This resemblance is not coincidental, for Jonson is curious of how ‘certain looks of certain animals produce specific reactions in people.’6 Does not this curiosity evoke the peculiarities of James Redfield’s Comparative Physiognomy: Or, Resemblances Between Men and Animals (1852)? In considering the physiognomic association between humans and animals, one is readily prescribing the behaviours expected for different types of people through a kind of ocular-centricism.7 But unlike Redfield’s pseudo-scientific exercise, her paintings move beyond the prescriptive. To her, the comparison between humans and animals is obsolete, divisive even. She paints animals to paint humans; she paints humans through and across animals. Like a portraitist in disguise and in the manner of a postmodern Arcimboldo dispensing Mannerist conceits, her series of paintings are a cornucopia of dream sequences, breeding new therions not unlike ourselves. Her phantasmagorias of becomings-animal reflect the quotidian vicissitudes of human life. Less we forget, an animal only becomes an animal to the extent that that which we call ‘animal’ is known only to us as an animal. Derrida is apt: ‘Animal is a word that men have given themselves the right to give.’ [Emphasis original]8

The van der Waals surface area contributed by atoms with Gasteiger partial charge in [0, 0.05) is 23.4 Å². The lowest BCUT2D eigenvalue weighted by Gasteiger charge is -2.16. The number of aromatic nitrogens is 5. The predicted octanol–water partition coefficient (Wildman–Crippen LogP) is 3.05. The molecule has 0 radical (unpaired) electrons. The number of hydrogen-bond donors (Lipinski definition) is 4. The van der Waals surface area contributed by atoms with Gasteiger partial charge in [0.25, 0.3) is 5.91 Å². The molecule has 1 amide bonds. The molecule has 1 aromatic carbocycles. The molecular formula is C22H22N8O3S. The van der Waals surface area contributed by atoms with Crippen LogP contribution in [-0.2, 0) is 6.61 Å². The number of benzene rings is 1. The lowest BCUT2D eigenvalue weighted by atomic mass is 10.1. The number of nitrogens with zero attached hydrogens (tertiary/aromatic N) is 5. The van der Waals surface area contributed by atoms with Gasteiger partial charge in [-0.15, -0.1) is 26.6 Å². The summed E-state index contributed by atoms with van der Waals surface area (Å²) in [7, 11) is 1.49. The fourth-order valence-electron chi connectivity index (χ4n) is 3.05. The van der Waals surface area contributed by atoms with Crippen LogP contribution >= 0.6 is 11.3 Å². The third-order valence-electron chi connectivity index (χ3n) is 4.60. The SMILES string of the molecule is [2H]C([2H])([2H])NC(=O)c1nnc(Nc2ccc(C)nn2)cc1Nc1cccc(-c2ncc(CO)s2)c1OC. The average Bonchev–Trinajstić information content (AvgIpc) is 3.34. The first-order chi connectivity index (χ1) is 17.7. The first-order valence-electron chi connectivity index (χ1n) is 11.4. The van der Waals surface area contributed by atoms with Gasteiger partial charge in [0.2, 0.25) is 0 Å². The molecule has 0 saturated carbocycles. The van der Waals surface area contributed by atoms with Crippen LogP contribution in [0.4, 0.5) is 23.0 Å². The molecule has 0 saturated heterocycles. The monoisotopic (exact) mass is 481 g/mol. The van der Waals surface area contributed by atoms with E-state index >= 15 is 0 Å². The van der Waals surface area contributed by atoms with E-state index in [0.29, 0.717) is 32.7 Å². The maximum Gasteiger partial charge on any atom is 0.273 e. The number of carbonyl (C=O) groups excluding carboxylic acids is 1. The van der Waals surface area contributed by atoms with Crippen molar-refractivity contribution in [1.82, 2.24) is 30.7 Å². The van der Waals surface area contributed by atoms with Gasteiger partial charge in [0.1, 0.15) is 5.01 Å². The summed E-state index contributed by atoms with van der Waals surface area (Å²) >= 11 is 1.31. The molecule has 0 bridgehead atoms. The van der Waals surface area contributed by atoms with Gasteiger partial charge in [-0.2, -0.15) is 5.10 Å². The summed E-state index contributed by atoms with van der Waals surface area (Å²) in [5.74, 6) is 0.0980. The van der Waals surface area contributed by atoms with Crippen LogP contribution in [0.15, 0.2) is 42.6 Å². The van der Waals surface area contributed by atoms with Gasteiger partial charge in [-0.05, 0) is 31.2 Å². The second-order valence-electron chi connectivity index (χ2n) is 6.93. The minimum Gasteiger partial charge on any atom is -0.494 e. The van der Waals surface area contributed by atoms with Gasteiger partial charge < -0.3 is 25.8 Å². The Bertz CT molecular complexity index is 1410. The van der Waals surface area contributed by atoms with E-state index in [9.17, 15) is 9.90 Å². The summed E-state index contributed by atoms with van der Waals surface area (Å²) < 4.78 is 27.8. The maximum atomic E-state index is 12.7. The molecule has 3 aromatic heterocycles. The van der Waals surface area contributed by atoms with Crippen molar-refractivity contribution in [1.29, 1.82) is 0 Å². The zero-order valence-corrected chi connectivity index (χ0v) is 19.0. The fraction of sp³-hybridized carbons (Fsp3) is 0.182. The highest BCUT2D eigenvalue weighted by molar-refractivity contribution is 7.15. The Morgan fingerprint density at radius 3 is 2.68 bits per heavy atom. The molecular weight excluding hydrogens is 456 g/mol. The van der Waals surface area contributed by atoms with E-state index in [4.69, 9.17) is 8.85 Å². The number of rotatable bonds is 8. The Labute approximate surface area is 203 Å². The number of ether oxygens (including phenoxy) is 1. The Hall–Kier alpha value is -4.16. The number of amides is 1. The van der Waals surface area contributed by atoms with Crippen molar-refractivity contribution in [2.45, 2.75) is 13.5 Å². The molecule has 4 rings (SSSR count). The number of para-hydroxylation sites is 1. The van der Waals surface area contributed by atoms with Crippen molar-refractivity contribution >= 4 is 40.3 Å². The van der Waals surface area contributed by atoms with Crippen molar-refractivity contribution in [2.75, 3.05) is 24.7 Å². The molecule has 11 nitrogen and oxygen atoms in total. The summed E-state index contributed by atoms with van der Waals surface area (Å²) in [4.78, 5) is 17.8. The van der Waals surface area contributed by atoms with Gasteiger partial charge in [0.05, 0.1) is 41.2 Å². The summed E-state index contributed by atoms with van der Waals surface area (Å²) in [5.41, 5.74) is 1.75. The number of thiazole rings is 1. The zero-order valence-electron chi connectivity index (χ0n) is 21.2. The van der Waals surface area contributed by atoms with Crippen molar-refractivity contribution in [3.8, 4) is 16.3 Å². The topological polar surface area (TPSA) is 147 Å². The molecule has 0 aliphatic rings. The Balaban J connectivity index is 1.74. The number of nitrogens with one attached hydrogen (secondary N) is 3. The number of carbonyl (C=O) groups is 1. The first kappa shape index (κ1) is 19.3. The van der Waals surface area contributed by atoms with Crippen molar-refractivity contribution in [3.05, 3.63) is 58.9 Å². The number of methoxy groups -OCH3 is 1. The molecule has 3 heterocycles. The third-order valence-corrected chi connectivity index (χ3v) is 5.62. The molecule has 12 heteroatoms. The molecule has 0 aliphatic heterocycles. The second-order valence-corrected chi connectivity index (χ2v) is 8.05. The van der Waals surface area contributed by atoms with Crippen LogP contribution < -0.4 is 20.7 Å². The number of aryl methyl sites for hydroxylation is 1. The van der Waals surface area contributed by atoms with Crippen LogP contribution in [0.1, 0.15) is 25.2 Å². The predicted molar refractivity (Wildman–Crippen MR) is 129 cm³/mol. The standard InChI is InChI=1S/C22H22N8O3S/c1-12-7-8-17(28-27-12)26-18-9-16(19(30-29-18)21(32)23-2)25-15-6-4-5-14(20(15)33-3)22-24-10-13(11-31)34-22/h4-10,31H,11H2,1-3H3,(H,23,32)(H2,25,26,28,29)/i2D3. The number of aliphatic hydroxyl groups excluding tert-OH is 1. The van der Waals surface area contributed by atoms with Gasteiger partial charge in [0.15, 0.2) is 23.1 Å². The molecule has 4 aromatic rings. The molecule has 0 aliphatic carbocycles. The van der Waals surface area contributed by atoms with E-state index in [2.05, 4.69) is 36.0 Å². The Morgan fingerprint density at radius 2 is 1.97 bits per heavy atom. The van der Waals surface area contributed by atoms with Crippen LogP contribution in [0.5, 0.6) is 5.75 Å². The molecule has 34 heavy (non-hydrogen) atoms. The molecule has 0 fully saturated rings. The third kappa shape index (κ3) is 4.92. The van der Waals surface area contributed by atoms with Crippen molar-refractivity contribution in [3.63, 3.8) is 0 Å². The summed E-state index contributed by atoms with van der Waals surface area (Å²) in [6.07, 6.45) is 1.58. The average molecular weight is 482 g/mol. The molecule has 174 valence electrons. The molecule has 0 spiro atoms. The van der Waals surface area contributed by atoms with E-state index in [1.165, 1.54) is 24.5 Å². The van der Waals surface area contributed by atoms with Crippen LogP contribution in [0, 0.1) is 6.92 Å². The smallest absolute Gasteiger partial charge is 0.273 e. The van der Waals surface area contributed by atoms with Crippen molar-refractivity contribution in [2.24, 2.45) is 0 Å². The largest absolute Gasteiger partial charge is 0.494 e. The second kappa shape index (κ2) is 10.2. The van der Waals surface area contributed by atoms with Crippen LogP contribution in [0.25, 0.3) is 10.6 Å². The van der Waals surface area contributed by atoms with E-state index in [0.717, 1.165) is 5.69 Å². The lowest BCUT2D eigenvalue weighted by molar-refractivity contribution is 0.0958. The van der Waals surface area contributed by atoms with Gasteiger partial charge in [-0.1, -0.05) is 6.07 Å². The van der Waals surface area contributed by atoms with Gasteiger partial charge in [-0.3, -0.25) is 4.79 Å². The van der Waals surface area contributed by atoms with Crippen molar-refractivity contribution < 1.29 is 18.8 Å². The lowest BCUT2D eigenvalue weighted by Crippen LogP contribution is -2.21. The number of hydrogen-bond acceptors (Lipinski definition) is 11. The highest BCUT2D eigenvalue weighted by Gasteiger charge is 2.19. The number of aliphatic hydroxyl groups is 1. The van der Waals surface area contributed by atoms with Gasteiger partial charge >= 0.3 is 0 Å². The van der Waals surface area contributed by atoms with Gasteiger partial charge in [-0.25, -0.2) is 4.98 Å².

If what separates the human from the animal is civility, what conjoins them is monstrosity. Johnson’s therion is thus the decimal remnants of imperfect equations, the petty surpluses sifted out from the hypostatised categories of ‘human’ and ‘animal’. Her humanly animal is the uncanny9 – the self-destructive violence of entanglement is inhumanly human. Too intimate is the entanglement that it becomes transparent, brutal, and fatal. The Soothsayer, Asphyxia, Hanging Monument and many other paintings are telling of such excessive intimacy. Her animals / humans — without being carnivores themselves / ourselves — are carnivorous in that they / we engage in the carnival of life and death, of pleasure and / in pain. This jouissance that shape-shifts the animals / humans into a chimeric whole, brings to mind a close resemblance between the animal ecology and the ‘civilised’ man-eat-man world.